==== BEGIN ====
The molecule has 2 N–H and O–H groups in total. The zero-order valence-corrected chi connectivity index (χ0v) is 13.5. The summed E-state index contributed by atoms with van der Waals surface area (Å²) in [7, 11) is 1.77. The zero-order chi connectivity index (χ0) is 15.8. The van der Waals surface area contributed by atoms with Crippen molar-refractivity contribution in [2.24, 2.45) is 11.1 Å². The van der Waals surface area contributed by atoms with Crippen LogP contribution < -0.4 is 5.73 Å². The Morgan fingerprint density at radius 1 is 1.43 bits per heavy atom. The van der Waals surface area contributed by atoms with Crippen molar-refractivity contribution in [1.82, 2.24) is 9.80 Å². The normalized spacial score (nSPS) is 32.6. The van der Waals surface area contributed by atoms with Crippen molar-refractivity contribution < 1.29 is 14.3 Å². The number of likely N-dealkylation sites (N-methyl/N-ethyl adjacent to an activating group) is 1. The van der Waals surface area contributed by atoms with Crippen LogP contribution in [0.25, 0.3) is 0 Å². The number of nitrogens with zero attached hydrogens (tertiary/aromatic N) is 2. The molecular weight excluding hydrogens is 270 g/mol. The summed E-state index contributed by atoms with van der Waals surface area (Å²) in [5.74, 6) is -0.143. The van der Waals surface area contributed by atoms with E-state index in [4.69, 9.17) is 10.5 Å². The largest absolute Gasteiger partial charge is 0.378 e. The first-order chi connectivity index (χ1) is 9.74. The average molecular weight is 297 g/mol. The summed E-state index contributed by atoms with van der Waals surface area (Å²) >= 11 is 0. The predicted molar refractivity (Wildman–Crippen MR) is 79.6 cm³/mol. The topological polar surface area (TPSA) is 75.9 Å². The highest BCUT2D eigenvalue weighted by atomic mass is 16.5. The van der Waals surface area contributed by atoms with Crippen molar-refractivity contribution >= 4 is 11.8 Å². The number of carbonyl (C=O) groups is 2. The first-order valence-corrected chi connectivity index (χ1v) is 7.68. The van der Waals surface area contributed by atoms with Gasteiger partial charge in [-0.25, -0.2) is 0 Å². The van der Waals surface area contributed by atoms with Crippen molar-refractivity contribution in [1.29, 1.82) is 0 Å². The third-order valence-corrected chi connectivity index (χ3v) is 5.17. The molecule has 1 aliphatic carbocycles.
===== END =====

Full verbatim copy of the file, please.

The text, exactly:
The molecule has 2 N–H and O–H groups in total. The zero-order valence-corrected chi connectivity index (χ0v) is 13.5. The summed E-state index contributed by atoms with van der Waals surface area (Å²) in [7, 11) is 1.77. The zero-order chi connectivity index (χ0) is 15.8. The van der Waals surface area contributed by atoms with Crippen molar-refractivity contribution in [2.24, 2.45) is 11.1 Å². The van der Waals surface area contributed by atoms with Crippen LogP contribution < -0.4 is 5.73 Å². The Morgan fingerprint density at radius 1 is 1.43 bits per heavy atom. The van der Waals surface area contributed by atoms with Crippen molar-refractivity contribution in [1.82, 2.24) is 9.80 Å². The normalized spacial score (nSPS) is 32.6. The van der Waals surface area contributed by atoms with Crippen molar-refractivity contribution < 1.29 is 14.3 Å². The number of likely N-dealkylation sites (N-methyl/N-ethyl adjacent to an activating group) is 1. The van der Waals surface area contributed by atoms with Crippen LogP contribution in [0.25, 0.3) is 0 Å². The number of nitrogens with zero attached hydrogens (tertiary/aromatic N) is 2. The molecular weight excluding hydrogens is 270 g/mol. The summed E-state index contributed by atoms with van der Waals surface area (Å²) in [5.74, 6) is -0.143. The van der Waals surface area contributed by atoms with E-state index in [4.69, 9.17) is 10.5 Å². The largest absolute Gasteiger partial charge is 0.378 e. The first-order chi connectivity index (χ1) is 9.74. The average molecular weight is 297 g/mol. The summed E-state index contributed by atoms with van der Waals surface area (Å²) >= 11 is 0. The predicted molar refractivity (Wildman–Crippen MR) is 79.6 cm³/mol. The topological polar surface area (TPSA) is 75.9 Å². The highest BCUT2D eigenvalue weighted by atomic mass is 16.5. The van der Waals surface area contributed by atoms with Crippen molar-refractivity contribution >= 4 is 11.8 Å². The number of carbonyl (C=O) groups is 2. The first-order valence-corrected chi connectivity index (χ1v) is 7.68. The van der Waals surface area contributed by atoms with Gasteiger partial charge in [-0.25, -0.2) is 0 Å². The van der Waals surface area contributed by atoms with Crippen molar-refractivity contribution in [1.29, 1.82) is 0 Å². The third-order valence-corrected chi connectivity index (χ3v) is 5.17. The molecule has 1 aliphatic carbocycles.